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For a lifetime

Feb. 1, 2001
The cornerstone for oral health is laid during childhood, says Cindy McKane-Wagester. A new Surgeon General's report shows the challenges ahead.

by Cindy McKane-Wagester, RDH

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In 1997, Donna Shalala, the U.S. secretary of health and human services, commissioned the office of the surgeon general to conduct a study on the status of oral health in the United States. A comprehensive report on the surgeon general's findings was published in May 2000. In the report, Surgeon General David Satcher confirmed what dental practitioners have long known:

  • The mouth is indeed connected to the body.
  • Neglecting oral health can be hazardous to overall health.
  • Oral health care in this country has much room for improvement.
  • Oral health care for children is the cornerstone for adult oral health.

Too many adults have oral health problems, and most can be traced to poor habits acquired in childhood. Poor oral health, according to the surgeon general's findings, can promote the onset of cancer, kidney disease, diabetes, and heart disease. Seventy-five percent of adults have some form of periodontal disease, a condition which can be directly linked to premature births, respiratory ailments, blood clots, cardiac arrest, and a variety of other serious and life-threatening ailments.

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One of the most frightening findings in the surgeon general's report is the prognosis for the oral health of the current generation of American children. The report states that our children see dentists too late and too seldom. Dental home care is not adequately reinforced by professionals or by parents. Since habits formed in childhood often carry over into adulthood, this finding alone should be a matter of great concern. Dental habits learned in early childhood can make a significant difference in the way adults perceive dental health and overall health later in life. The surgeon general's recommendation to the nation at large, to the medical and dental communities, and to parents in particular is to take immediate steps to remedy this situation.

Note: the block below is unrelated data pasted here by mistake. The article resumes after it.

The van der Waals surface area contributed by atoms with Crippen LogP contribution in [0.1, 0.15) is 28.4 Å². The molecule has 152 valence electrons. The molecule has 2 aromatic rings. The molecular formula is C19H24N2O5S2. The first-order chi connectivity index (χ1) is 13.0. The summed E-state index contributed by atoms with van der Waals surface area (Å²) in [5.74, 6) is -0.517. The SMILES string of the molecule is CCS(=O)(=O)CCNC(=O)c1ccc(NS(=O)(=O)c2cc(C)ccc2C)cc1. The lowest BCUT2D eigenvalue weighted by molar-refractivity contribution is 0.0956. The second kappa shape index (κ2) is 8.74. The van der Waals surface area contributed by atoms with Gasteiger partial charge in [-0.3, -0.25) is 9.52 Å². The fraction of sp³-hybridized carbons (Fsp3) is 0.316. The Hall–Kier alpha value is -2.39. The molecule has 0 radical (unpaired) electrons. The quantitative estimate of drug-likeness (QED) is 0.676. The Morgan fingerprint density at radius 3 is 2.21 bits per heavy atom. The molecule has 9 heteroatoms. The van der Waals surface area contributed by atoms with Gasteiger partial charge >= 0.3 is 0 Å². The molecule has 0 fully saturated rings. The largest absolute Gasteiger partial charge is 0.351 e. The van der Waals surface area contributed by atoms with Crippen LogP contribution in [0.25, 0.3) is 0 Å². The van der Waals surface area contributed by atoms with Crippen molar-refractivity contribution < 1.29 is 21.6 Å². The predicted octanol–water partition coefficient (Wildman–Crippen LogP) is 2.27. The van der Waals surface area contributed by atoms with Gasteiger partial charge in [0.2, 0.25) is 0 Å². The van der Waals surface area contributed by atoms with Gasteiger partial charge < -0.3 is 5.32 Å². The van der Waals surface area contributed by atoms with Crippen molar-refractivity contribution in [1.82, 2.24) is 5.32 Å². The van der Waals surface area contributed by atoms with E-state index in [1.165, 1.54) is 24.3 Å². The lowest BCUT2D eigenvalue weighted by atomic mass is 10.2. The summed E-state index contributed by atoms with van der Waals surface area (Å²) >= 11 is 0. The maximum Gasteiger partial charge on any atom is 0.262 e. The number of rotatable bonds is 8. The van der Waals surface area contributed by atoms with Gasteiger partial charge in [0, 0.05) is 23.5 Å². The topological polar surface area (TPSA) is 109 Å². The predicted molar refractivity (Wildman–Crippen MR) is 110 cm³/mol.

While it is true that oral health in adults and children has improved significantly in the last 50 years, it is important to note that these improvements are relative and that many problems remain. The concept of preventive care in oral health care, for example, has not been universally accepted as standard operating procedure. Preventive care in other health fields, meanwhile, has long been recognized as a fundamental necessity. This leads to the neglect of basic preventive steps that should be a national norm.